The accuracy of X-ray diffraction data depends on the properties of the crystalline sample and on the performance of the data-collection facility (synchrotron beamline elements, goniostat, detector etc.). However, it is difficult to evaluate the level of performance of the experimental setup from the quality of data sets collected in rotation mode, as various crystal properties such as mosaicity, non-uniformity and radiation damage affect the measured intensities. A multiple-image experiment, in which several analogous diffraction frames are recorded consecutively at the same crystal orientation, allows minimization of the influence of the sample properties. A series of 100 diffraction images of a thaumatin crystal were measured on the SBC beamline 19BM at the APS (Argonne National Laboratory). The obtained data were analyzed in the context of the performance of the data-collection facility. An objective way to estimate the uncertainties of individual reflections was achieved by analyzing the behavior of reflection intensities in the series of analogous diffraction images. The multiple-image experiment is found to be a simple and adequate method to decompose the random errors from the systematic errors in the data, which helps in judging the performance of a data-collection facility. In particular, displaying the intensity as a function of the frame number allows evaluation of the stability of the beam, the beamline elements and the detector with minimal influence of the crystal properties. Such an experiment permits evaluation of the highest possible data quality potentially achievable at the particular beamline.
doi:10.1107/S0907444912034658
PMCID: PMC3447404  PMID: 22993097
diffraction data precision; signal-to-noise ratio; measurement uncertainty; beamline performance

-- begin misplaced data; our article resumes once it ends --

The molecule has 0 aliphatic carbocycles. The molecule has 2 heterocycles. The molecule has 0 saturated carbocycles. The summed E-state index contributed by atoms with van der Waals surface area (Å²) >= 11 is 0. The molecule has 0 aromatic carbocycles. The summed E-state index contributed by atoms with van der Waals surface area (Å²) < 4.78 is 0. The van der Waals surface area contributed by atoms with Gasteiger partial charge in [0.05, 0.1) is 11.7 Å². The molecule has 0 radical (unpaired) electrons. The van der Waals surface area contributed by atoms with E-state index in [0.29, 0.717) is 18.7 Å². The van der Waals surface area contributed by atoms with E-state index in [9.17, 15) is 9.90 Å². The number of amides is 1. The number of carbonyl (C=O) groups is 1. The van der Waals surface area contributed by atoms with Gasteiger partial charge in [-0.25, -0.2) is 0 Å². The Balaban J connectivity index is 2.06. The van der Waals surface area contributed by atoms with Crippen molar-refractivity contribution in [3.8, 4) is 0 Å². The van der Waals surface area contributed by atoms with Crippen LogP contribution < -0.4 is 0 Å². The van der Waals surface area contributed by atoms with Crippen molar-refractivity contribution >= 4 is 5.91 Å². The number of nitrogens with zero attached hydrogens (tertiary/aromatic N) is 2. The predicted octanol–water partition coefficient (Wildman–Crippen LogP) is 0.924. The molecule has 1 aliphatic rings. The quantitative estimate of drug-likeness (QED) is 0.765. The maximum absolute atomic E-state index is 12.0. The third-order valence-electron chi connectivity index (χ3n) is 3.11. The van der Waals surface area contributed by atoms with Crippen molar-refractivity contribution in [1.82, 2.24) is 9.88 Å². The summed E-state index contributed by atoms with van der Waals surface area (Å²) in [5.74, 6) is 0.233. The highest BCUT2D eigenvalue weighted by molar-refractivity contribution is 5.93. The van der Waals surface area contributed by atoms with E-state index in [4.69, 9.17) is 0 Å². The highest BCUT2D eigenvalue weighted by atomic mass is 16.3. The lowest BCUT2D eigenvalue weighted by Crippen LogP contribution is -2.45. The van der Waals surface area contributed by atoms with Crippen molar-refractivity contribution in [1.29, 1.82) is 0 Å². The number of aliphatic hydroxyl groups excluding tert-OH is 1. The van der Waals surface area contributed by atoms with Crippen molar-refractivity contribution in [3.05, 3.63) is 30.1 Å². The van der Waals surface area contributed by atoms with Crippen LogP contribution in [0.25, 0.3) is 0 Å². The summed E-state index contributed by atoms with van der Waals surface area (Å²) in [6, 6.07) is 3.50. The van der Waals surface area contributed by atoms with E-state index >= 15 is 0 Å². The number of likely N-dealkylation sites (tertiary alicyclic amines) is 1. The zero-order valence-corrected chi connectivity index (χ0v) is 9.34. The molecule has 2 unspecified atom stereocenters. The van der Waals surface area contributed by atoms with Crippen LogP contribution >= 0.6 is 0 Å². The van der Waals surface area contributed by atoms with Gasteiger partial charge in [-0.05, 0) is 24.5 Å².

5.  Structural insights and ab initio sequencing within the DING proteins family 
Journal of Synchrotron Radiation  2010;18(Pt 1):45-49.
DING proteins constitute a recently discovered protein family that is ubiquitous in eukaryotes. The structural insights and the physiological involvements of these intriguing proteins are hereby deciphered.
DING proteins constitute an intriguing family of phosphate-binding proteins that was identified in a wide range of organisms, from prokaryotes and archae to eukaryotes. Despite their seemingly ubiquitous occurrence in eukaryotes, their encoding genes are missing from sequenced genomes. Such a lack has considerably hampered functional studies. In humans, these proteins have been related to several diseases, like atherosclerosis, kidney stones, inflammation processes and HIV inhibition. The human phosphate binding protein is a human representative of the DING family that was serendipitously discovered from human plasma. An original approach was developed to determine ab initio the complete and exact sequence of this 38 kDa protein by utilizing mass spectrometry and X-ray data in tandem. Taking advantage of this first complete eukaryotic DING sequence, a immunohistochemistry study was undertaken to check the presence of DING proteins in various mice tissues, revealing that these proteins are widely expressed. Finally, the structure of a bacterial representative from Pseudomonas fluorescens was solved at sub-angstrom resolution, allowing the molecular mechanism of the phosphate binding in these high-affinity proteins to be elucidated.
doi:10.1107/S0909049510036009
PMCID: PMC3004253  PMID: 21169690
serendipity; DING protein; ab initio sequencing; sub-angstrom crystallography; HIV inhibition

Results 1-5 (5)